Motivation is a photography blog that discusses the creative aspects of photography. The posts will include thoughts about images and their interpretation, photographers and their work, technique, workflow, my ongoing projects, and perhaps even the occasional off topic rant.

Pinhole Photography Resources

Pinhole photography also fits into what might be considered the 'alternative camera' niche, albeit a different niche than the plastic lensed 'toy cameras'. Having developed some interest in toy cameras, I felt compelled to look into pinhole photography as well. If I found the idea of taking pictures with a cheap plastic lens interesting, what could be more interesting than no lens at all? Talk about going back to the origins of the medium!

I have not tried pinhole photography just yet (though I have a camera) but am looking forward to giving it a whirl. If only there were time to experiment with everything I might like to.

First off, here is a very nice article about the history of pinhole photography and then some. A very nice Pinhole FAQ is also available on-line.

Here is a link to "Pinhole Resource Online", a really excellent source of information by well-known pinhole photographer Eric Renner.

It is also the source of the now defunct Pinhole Journal (back issues still available....I just bought a few but haven't yet received them).

Mr. Renner has also authored one of the classic books on pinhole photography entitled "Pinhole Photography: Rediscovering A Historic Technique", which is available from Amazon or from the Pinhole Resource website itself.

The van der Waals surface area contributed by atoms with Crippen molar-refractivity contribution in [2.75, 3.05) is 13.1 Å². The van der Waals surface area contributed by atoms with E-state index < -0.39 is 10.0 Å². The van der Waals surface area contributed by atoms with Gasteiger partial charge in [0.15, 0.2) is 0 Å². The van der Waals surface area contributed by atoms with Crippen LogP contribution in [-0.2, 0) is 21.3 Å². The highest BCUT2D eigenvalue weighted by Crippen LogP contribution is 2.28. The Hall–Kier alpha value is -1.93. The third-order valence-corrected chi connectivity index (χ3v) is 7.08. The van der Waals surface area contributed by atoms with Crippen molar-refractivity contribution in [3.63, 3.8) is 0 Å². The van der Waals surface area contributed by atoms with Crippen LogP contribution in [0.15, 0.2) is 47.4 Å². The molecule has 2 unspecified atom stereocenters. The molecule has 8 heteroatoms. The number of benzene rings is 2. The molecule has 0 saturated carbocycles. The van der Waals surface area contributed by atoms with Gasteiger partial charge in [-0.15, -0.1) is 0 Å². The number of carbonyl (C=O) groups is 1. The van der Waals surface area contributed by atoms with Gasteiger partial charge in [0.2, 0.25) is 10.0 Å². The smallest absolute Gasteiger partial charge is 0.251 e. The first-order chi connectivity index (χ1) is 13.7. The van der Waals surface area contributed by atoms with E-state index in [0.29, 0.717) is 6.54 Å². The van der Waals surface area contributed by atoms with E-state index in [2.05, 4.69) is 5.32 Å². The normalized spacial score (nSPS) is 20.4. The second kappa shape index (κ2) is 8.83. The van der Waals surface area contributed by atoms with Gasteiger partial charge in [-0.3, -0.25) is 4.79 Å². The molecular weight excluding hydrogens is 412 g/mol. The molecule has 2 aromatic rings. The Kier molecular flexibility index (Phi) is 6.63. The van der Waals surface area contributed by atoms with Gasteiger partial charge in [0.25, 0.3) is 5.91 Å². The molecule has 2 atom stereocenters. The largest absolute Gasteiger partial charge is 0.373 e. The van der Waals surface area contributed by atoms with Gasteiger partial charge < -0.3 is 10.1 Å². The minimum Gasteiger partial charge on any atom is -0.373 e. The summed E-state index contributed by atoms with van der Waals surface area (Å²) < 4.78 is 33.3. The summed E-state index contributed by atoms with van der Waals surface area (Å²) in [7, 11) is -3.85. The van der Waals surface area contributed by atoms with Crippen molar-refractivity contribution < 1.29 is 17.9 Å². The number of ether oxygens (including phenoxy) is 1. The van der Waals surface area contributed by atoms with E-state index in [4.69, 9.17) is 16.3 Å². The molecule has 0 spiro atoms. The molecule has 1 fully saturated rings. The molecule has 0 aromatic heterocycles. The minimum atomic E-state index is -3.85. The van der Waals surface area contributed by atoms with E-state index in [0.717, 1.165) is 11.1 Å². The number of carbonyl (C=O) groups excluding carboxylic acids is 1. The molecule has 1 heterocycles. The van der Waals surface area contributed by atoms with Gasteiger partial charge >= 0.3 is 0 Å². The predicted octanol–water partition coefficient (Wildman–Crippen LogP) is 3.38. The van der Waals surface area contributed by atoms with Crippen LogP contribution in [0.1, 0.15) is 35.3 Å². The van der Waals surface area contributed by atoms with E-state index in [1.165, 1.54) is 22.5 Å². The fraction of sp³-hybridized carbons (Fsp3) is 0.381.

There is a website called Pinhole Visions that will keep you up to date on pinhole photography events.

By the way, I have recently discovered that one of the premier pinhole photography groups, f295, was born right here in Pittsburgh and has a yearly symposium that I am going to try to attend. The next one is scheduled for May 29 - June 1, 2008. Their website has a pinhole discussion forum.

So where do you go to get a pinhole camera? If you Google pinhole camera or buy any of the previously mentioned books you will get umpteen plans for how to make one yourself. However, for me, the process of making a camera was not as important as the making of images, so I went and bought one. There are lots of places to purchase them, with film sizes ranging from 35mm all the way up to 8x10 sheet film.

I personally bought mine from Zero Image (I purchased the 6x9 multi format version). Though it was shipped from Hong Kong, it reached me in only about three days....VERY impressive! The camera itself is literally a work of art with very impressive craftsmanship. I am very much looking forward to using it.

By the way, Randy of Holgamods, which I mentioned in my post about Holga resources, also sells pinhole lenscaps to fit Holgas and many digital cameras as well.

There is plenty of time, by the way, to get 'pinhole educated' in time for Worldwide Pinhole Photography Day, which is held each year on the last Sunday in April.

Finally, even though this is a pinhole resource post, I will end it with another Holga image I recently took.

Copyright Howard Grill